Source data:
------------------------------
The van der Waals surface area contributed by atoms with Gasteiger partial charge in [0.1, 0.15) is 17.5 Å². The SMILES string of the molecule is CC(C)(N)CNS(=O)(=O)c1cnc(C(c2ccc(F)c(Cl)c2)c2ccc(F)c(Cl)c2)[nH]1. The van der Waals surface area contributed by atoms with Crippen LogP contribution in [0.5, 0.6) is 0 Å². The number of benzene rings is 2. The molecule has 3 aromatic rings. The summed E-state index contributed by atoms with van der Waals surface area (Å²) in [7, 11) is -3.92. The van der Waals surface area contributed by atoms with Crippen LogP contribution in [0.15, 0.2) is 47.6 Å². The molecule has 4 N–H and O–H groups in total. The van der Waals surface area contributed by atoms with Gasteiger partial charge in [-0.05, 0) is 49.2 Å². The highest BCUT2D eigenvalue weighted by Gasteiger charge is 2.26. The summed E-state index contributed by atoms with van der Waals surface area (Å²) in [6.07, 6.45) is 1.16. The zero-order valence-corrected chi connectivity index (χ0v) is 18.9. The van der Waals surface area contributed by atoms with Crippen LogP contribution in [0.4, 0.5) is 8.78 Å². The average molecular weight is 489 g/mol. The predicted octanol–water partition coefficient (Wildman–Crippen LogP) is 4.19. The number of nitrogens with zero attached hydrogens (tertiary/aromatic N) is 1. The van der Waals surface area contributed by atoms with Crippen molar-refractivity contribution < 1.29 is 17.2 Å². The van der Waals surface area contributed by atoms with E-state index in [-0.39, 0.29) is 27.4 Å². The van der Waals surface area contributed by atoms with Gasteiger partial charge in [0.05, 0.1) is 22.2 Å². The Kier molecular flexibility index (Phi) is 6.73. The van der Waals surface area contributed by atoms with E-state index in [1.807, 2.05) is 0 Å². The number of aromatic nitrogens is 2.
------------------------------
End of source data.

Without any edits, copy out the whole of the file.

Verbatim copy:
The van der Waals surface area contributed by atoms with Gasteiger partial charge in [0.1, 0.15) is 17.5 Å². The SMILES string of the molecule is CC(C)(N)CNS(=O)(=O)c1cnc(C(c2ccc(F)c(Cl)c2)c2ccc(F)c(Cl)c2)[nH]1. The van der Waals surface area contributed by atoms with Crippen LogP contribution in [0.5, 0.6) is 0 Å². The number of benzene rings is 2. The molecule has 3 aromatic rings. The summed E-state index contributed by atoms with van der Waals surface area (Å²) in [7, 11) is -3.92. The van der Waals surface area contributed by atoms with Crippen LogP contribution in [0.15, 0.2) is 47.6 Å². The molecule has 4 N–H and O–H groups in total. The van der Waals surface area contributed by atoms with Gasteiger partial charge in [-0.05, 0) is 49.2 Å². The highest BCUT2D eigenvalue weighted by Gasteiger charge is 2.26. The summed E-state index contributed by atoms with van der Waals surface area (Å²) in [6.07, 6.45) is 1.16. The zero-order valence-corrected chi connectivity index (χ0v) is 18.9. The van der Waals surface area contributed by atoms with Crippen LogP contribution in [0.4, 0.5) is 8.78 Å². The average molecular weight is 489 g/mol. The predicted octanol–water partition coefficient (Wildman–Crippen LogP) is 4.19. The number of nitrogens with zero attached hydrogens (tertiary/aromatic N) is 1. The van der Waals surface area contributed by atoms with Crippen molar-refractivity contribution < 1.29 is 17.2 Å². The van der Waals surface area contributed by atoms with E-state index in [-0.39, 0.29) is 27.4 Å². The van der Waals surface area contributed by atoms with Gasteiger partial charge in [0.05, 0.1) is 22.2 Å². The Kier molecular flexibility index (Phi) is 6.73. The van der Waals surface area contributed by atoms with E-state index in [1.807, 2.05) is 0 Å². The number of aromatic nitrogens is 2.